Charles Herbert Scott (Bert) LYON


LYON, Charles Herbert Scott

Service Number: 3356
Enlisted: 27 July 1915, Brisbane, Queensland
Last Rank: Second Lieutenant
Last Unit: 15th Infantry Battalion
Born: Townsville, Queensland, 25 June 1897
Home Town: Sherwood, Brisbane, Queensland
Schooling: Trinity College, Cambridge
Occupation: Clerk
Died: Died of wounds, Belgium, 27 September 1917, aged 20 years
Cemetery: Lijssenthoek Military Cemetery
Plot XXIII, Row A, Grave 3
Memorials: Australian War Memorial Roll of Honour, Corinda Sherwood Shire Roll of Honor, Graceville War Memorial
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World War 1 Service

27 Jul 1915: Enlisted AIF WW1, Private, SN 3356, Brisbane, Queensland
21 Oct 1915: Involvement AIF WW1, Private, SN 3356, 15th Infantry Battalion, Enlistment/Embarkation WW1
21 Oct 1915: Embarked AIF WW1, Private, SN 3356, 15th Infantry Battalion, HMAT Seang Bee, Brisbane
5 Feb 1917: Promoted AIF WW1, Sergeant, 15th Infantry Battalion
4 Aug 1917: Promoted AIF WW1, Second Lieutenant, 15th Infantry Battalion
27 Sep 1917: Involvement AIF WW1, Second Lieutenant, 15th Infantry Battalion, Polygon Wood

Help us honour Charles Herbert Scott Lyon's service by contributing information, stories, and images so that they can be preserved for future generations.

Biography contributed by John Edwards

"Mr. C. W. Lyon, Sherwood, received information on Wednesday night that his son, Second Lieut. C. H. S. Lyon, had died of wounds in France. The deceased soldier enlisted on July 27, 1915, and left Brisbane in October of the same year. Prior to enlisting he was employed on the wool staff of Moreheads Ltd. He received his commission at Trinity College, Cambridge, on August 4." - from the Brisbane Courier 12 Oct 1917 (


Biography contributed by Elizabeth Allen

Charles Herbert Scott LYON was born on 25th June, 1897 in Townsville, Queensland

His parents were Charles William LYON & Annie McKEE

Biography contributed by Faithe Jones

Charles Lyon was born in Townsville. By the time of his enlistment his family, father Charles William and mother Annie, had moved to Hood Street, Sherwood. Charles presented himself for enlistment in Brisbane on 27th July 1915. He stated his occupation as clerk and was 19 years old.

Charles was drafted as a private into the 11th reinforcements of the 15th Battalion. He departed from Brisbane on the “Seang Bee” on 21st October 1915. By the time Charles arrived in Egypt, the Australian forces had been withdrawn from Gallipoli and were undergoing a period of expansion. Half of the original 15th Battalion which had been on Gallipoli since May 1915 were designated to create a new battalion, the 47th. Charles and the rest of the reinforcements joined the 15th to bring it up to full strength. During his sojourn in Egypt, Charles was hospitalised briefly with mumps.

The newly reinforced 15th Battalion arrived in Marseilles on 8th June 1916 and proceeded to the “nursery trenches” around Armentieres. In July, the battalion was called to the Somme and saw its first major battle at Pozieres in July and August. After being taken out of the line Charles was promoted to Lance Corporal. As winter approached Haig; the supreme British commander in France closed down the front. The winter was extremely severe, with troops exposed to snow and sleet. Charles was promoted to corporal on 22nd November and was made sergeant in February the following year.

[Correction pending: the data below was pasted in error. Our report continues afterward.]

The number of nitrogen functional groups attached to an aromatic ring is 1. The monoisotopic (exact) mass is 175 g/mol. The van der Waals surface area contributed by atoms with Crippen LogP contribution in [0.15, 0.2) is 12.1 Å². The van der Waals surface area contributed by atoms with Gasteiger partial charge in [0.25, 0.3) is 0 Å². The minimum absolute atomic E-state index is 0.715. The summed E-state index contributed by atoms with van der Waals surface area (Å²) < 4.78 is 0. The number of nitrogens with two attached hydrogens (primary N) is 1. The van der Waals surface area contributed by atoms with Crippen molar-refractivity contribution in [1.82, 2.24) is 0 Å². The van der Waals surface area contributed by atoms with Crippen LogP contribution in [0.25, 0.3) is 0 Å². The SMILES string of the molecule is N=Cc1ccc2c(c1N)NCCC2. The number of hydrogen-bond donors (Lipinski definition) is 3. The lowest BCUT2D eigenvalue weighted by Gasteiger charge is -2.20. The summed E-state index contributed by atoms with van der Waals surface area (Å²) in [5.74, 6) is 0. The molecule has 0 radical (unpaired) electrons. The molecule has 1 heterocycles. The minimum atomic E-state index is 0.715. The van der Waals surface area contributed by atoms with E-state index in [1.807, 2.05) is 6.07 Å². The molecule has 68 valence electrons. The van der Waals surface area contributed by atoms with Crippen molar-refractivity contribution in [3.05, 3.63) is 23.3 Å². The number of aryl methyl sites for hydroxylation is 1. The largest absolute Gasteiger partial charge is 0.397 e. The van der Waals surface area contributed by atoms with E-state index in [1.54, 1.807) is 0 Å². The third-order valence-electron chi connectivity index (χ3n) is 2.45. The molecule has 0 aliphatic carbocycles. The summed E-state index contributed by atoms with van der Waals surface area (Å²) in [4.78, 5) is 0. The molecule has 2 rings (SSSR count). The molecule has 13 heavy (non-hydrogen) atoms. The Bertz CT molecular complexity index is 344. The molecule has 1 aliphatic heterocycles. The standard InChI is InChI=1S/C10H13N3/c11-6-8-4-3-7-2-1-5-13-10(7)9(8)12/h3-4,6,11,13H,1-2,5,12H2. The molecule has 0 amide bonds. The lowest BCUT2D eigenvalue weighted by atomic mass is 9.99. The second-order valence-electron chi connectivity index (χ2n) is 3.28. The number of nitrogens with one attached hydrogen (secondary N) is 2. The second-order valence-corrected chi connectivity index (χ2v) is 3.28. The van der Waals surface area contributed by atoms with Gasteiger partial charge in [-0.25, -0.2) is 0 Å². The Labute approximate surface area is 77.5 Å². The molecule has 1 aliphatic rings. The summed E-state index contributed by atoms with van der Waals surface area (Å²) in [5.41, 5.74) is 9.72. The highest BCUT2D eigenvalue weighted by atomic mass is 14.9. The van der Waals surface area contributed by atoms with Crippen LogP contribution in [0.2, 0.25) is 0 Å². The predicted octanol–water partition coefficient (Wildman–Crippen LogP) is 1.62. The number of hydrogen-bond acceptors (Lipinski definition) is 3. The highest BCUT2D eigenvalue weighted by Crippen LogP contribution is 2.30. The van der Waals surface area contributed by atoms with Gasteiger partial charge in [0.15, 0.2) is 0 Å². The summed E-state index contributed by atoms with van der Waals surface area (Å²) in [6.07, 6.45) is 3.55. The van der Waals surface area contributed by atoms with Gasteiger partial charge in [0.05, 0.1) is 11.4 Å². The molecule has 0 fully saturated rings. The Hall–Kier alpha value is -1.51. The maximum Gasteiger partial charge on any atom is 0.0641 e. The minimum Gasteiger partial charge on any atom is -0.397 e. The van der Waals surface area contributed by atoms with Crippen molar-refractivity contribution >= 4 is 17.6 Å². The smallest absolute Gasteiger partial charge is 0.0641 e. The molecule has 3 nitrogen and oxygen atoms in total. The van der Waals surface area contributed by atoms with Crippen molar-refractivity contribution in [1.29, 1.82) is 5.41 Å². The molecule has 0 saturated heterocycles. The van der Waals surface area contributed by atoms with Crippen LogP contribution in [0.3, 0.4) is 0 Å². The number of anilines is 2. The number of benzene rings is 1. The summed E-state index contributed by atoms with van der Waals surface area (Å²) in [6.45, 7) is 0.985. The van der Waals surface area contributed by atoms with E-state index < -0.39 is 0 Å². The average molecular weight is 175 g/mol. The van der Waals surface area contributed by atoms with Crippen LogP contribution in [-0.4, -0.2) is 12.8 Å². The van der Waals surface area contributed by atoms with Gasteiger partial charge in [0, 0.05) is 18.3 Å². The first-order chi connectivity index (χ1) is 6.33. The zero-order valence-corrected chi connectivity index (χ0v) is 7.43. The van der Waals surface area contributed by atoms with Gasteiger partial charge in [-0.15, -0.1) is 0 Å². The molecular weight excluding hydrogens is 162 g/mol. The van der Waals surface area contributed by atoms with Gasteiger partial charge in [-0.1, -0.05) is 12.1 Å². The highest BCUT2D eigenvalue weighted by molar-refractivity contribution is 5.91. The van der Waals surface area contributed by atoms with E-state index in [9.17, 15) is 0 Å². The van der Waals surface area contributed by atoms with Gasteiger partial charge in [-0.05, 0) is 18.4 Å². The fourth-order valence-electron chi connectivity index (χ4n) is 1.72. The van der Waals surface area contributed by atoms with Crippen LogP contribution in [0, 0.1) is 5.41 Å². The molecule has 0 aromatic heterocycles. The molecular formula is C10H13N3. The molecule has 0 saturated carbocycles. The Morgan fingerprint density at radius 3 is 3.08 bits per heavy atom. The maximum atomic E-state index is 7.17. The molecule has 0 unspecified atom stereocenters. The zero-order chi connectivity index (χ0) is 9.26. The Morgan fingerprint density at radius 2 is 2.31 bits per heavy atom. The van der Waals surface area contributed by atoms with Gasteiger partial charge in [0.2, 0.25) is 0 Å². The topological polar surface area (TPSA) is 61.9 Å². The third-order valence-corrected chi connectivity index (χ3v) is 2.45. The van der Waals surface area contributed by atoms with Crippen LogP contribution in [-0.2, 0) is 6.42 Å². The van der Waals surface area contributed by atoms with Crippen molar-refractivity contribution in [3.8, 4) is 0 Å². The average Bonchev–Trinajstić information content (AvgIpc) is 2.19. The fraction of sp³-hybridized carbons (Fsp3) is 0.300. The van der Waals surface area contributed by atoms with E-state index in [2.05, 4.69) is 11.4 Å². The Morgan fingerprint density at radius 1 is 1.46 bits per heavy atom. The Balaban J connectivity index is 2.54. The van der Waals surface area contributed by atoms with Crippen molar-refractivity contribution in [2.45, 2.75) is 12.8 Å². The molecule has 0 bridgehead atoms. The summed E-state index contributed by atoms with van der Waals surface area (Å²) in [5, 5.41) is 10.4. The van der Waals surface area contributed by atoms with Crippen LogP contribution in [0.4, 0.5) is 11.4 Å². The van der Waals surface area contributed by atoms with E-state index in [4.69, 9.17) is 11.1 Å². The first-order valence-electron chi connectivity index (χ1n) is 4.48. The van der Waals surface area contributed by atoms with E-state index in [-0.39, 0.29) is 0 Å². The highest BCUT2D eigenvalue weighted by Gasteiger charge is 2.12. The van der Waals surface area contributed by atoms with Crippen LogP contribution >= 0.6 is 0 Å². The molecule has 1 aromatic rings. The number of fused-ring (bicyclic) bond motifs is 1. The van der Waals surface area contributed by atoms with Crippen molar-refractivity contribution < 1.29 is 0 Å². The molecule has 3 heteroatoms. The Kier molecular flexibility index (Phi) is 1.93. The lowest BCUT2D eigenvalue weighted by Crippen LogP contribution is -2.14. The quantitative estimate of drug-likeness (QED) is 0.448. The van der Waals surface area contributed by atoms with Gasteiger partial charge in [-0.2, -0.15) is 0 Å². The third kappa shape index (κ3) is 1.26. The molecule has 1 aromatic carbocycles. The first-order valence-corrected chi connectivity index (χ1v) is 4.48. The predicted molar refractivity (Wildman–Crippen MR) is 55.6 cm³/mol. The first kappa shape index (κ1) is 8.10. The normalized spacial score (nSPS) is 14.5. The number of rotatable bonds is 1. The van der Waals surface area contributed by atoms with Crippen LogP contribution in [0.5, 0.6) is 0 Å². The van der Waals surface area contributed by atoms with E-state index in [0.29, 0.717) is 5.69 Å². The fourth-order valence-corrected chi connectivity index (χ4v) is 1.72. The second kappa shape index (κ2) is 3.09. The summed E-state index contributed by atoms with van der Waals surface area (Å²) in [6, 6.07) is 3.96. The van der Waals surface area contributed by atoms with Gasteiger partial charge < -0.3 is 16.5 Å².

With the arrival of spring on the Somme, the Germans began a planned withdrawal back to pre-prepared defensive positions on what was called the Hindenburg Line. The 15th Battalion along with the rest of the 1st and 2nd Australian Divisions pursued them cautiously. Charles however was headed in the opposite direction. On the 31st March 1917 he was posted to the Officer Cadet Battalion in Cambridge, England.

On 4th August 1917, Charles was commissioned as a second lieutenant in the 15th battalion. He rejoined his unit in Belgium on the 20th August. The Australian 1st Division were at this time engaged in a series of bite and hold operations outside Ypres which had begun in June at Messines and progressed to the Menin Road. The next objective was a wooded area named Polygon Wood on the trench maps. The 15th Battalion in company with the three other battalions in the brigade would assault the enemy positions behind a creeping artillery barrage. The battalion diary for September 1917 records that the unit suffered fairly light casualties in this operation, with only 14 other ranks and one officer being killed. Unfortunately the one officer was Charles Lyon.

Red Cross reports indicate that he had been struck in the abdomen (or back) by a high explosive shell. He was placed on a stretcher (or trolley) and taken to a Field Ambulance Unit and then to a Casualty Clearing Station where he consequently died. His death is recorded officially as Died of Wounds.

Charles was buried close to the Casualty Clearing Station and his grave marked. At the end of the war, the Imperial War Graves Commission began to consolidate the known graves into military cemeteries. This theatre of the war has perhaps the greatest number of cemeteries, including the largest Commonwealth War Cemetery and Memorial in the world; Tyne Cot near Passchendaele. Charles was finally interred in the Lijssenthoek Military Cemetery near Poperinghe. His parents received photographs of his grave as well as two medals, a memorial scroll and a commemorative plaque.

Courtesy of Ian Lang

Mango Hill